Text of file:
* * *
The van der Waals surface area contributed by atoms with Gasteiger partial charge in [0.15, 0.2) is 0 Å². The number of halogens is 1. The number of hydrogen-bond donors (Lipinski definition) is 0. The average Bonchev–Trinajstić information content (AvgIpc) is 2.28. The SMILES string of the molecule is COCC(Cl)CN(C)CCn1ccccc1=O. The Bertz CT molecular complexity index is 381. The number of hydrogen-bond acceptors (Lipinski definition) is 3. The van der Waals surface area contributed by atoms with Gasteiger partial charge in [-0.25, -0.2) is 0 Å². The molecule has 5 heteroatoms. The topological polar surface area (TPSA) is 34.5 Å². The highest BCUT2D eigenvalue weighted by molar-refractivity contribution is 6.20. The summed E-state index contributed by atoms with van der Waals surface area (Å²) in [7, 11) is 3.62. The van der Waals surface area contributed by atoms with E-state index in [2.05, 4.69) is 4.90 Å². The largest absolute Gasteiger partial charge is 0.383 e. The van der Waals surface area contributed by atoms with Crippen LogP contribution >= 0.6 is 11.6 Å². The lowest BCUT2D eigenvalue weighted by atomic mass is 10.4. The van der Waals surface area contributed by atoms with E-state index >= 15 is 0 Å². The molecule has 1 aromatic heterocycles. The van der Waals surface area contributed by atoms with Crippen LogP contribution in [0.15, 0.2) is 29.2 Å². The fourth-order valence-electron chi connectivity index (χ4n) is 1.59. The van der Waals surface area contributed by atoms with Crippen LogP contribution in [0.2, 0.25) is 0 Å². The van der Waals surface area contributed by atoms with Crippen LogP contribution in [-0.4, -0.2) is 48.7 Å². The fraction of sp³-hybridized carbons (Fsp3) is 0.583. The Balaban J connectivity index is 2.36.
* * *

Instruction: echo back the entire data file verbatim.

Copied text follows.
The van der Waals surface area contributed by atoms with Gasteiger partial charge in [0.15, 0.2) is 0 Å². The number of halogens is 1. The number of hydrogen-bond donors (Lipinski definition) is 0. The average Bonchev–Trinajstić information content (AvgIpc) is 2.28. The SMILES string of the molecule is COCC(Cl)CN(C)CCn1ccccc1=O. The Bertz CT molecular complexity index is 381. The number of hydrogen-bond acceptors (Lipinski definition) is 3. The van der Waals surface area contributed by atoms with Gasteiger partial charge in [-0.25, -0.2) is 0 Å². The molecule has 5 heteroatoms. The topological polar surface area (TPSA) is 34.5 Å². The highest BCUT2D eigenvalue weighted by molar-refractivity contribution is 6.20. The summed E-state index contributed by atoms with van der Waals surface area (Å²) in [7, 11) is 3.62. The van der Waals surface area contributed by atoms with E-state index in [2.05, 4.69) is 4.90 Å². The largest absolute Gasteiger partial charge is 0.383 e. The van der Waals surface area contributed by atoms with Crippen LogP contribution >= 0.6 is 11.6 Å². The lowest BCUT2D eigenvalue weighted by atomic mass is 10.4. The van der Waals surface area contributed by atoms with E-state index >= 15 is 0 Å². The molecule has 1 aromatic heterocycles. The van der Waals surface area contributed by atoms with Crippen LogP contribution in [0.15, 0.2) is 29.2 Å². The fourth-order valence-electron chi connectivity index (χ4n) is 1.59. The van der Waals surface area contributed by atoms with Crippen LogP contribution in [0.2, 0.25) is 0 Å². The van der Waals surface area contributed by atoms with Crippen LogP contribution in [-0.4, -0.2) is 48.7 Å². The fraction of sp³-hybridized carbons (Fsp3) is 0.583. The Balaban J connectivity index is 2.36.